Exam 1 - Chapter 5 - Distortions of Christian Worldview

  1. Anti-Intellectualism: Christianity as Intellectual Suicide
    Some deem Christianity as...
    a religion that values ignorance.
  2. The Devil's Dictionary - 1911 - Ambrose Bierce - defined faith as...
    "Belief without evidence in what is told by one who speaks without knowledge, of things without parallel."
  3. "A religion that made thinking...
    a sin."
  4. No one should be willing to follow a religion that decapitates...
    critical thinking.
  5. The Bible does not endorse blind leaps of faith in the dark, but rather speaks of...
    • the knowledge of God.
    • It commends a well-informed and volitional step of faith.
  6. Paul warns us to not be taken captive by...
    "hollow and deceptive philosophy.
  7. Paul does not condemn all philosophy, but...
    only false philosophy.
  8. Higher critics who "killed" Natural theology by saying "only material evidence can contain truth"
    • Hume
    • Kant
  9. The Law of Non-Contradiction
    • No two contradictory statements can both be true at the same time and in the same way.
    • Ex: God either exists or does not exist.
  10. Self-Defeating Statements
    • A statement that cannot stand on its own weight.
    • Ex: “I cannot speak a word of English.”
  11. Be cautious in making statements containing...
    universal negative or positive statements.
  12. Avoid Intramural Issues
    • Stick with the basics – "Mere Christianity" –
    • Major on the majors - Don't get sidetracked.
  13. Puritanism is more __________ and  
    Revivalism is more __________.
    • intellectual
    • emotional
  14. Alvin Plantinga – 1970s made an effort to
    get Christians back into the academies.
  15. What is EPS?
    Evangelical Philosophical Society – Philosophia Christi (Journal)
  16. What is SCP?
    Society of Christian Philosophers – Faith and Philosophy
  17. Philosophers Who Believe is
    a book where leading philosophers wrote of how their Christian beliefs inform their philosophical pursuits.
  18. University means
    Unity in diversity
  19. The Scientific Revolution emerged in
    the Christian West.
  20. Founders of the Scientific Revolution
    • Francis Bacon
    • Blaise Pascal
    • Isaac Newton
    • Johannes Kepler
    • Galileo
    •  – were believers in God and Christians
  21. Stark said: “Real science arose only once: in...
    Europe… Because of the biblical and Christian worldview behind it.
  22. Stark said: “Christians developed science because ...
    they believed it could be done and should be done.”
  23. Distortions of the Christian worldview include:
    • Racist and Pro-Slavery
    • Sexisto  
    • Homophobico  
    • Coercive and Imperialistic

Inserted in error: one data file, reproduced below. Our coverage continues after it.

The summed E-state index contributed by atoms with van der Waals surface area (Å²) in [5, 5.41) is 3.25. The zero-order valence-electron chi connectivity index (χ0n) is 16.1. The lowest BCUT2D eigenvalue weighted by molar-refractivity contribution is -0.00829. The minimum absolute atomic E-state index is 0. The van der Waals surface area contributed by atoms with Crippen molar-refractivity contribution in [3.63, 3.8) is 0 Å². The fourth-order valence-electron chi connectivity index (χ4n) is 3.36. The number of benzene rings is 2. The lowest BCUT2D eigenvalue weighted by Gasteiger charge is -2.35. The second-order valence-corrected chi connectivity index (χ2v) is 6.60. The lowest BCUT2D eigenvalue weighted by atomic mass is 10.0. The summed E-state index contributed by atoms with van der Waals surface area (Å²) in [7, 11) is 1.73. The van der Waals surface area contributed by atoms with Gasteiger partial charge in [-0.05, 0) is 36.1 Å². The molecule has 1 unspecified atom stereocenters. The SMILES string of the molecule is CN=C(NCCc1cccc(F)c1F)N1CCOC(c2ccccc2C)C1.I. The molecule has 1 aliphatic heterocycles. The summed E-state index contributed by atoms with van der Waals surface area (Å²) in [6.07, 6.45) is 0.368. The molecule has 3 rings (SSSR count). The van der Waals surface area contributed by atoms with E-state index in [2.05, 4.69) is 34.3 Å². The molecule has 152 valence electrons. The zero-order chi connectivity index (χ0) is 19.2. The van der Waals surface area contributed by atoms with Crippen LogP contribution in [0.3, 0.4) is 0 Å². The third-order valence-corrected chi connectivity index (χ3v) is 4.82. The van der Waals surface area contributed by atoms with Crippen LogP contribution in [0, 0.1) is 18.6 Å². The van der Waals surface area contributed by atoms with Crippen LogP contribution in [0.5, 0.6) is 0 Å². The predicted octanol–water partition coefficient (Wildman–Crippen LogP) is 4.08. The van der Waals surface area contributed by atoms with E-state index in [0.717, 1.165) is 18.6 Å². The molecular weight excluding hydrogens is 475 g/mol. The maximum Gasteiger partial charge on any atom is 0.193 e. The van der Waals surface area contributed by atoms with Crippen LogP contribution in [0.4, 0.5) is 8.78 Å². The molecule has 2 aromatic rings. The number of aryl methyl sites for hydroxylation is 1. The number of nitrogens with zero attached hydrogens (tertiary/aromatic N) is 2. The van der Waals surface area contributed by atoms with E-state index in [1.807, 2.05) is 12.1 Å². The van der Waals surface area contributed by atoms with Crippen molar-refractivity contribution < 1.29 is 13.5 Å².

• Anti-Environmental
    • Unappealing in its vision of the afterlife
  24. Core components of the question of truth:
    • What is the nature of truth itself?
    • Truth claims must be rationally tested (Epistemology - how we know what we know)
  25. For a statement to either be true or false, it must be
    meaningful - it must put forth an understandable truth claim.
  26. The correspondence theory of truth states:
    A belief or statement is true only if it matches with, reflects or corresponds to the reality it refers to.
  27. What determines the truth or falsity of a statement?
    FACTS! (not mere belief)
  28. For a statement to be true, there must be a...
  29. Protagoras claimed: "Man is...
    the measure of all things"
  30. Postmodernist view of truth:
    • Truth is relative
    • There is no objective truth
    • Nothing is true or false in itself
  31. Postmodernity often erodes
    religious confidence.
  32. Religion vs. Spirituality
    • Religion = too structured, authoritative, exclusive and rigid
    • Spirituality=more customized, subjective, inclusive and open to pragmatic experimentation.
  33. Truth is what corresponds to_______________ and must do so ___________________.
    • reality
    • unswervingly
  34. Richard Feynman - 1974 - says: "The first principle is that...
    you must no fool yourself - and you are the easiest person to fool."
  35. The Will to Disbelieve
    We don't know because we don't want to know
  36. Friedrich Nietzsche said about truth:
    Truth has had to be fought for every step of the way.
  37. Blaise Pascal said of truth:
    "I should, therefore, like to arouse in man the desire to find truth, to be ready, free from passion, to follow it wherever he may find it... it should not blind him when he makes his choice, nor hinder him once he has chosen."
  38. We do not create truth;...
    we can only discover it.
  39. G. K . Chesterton: "Humility...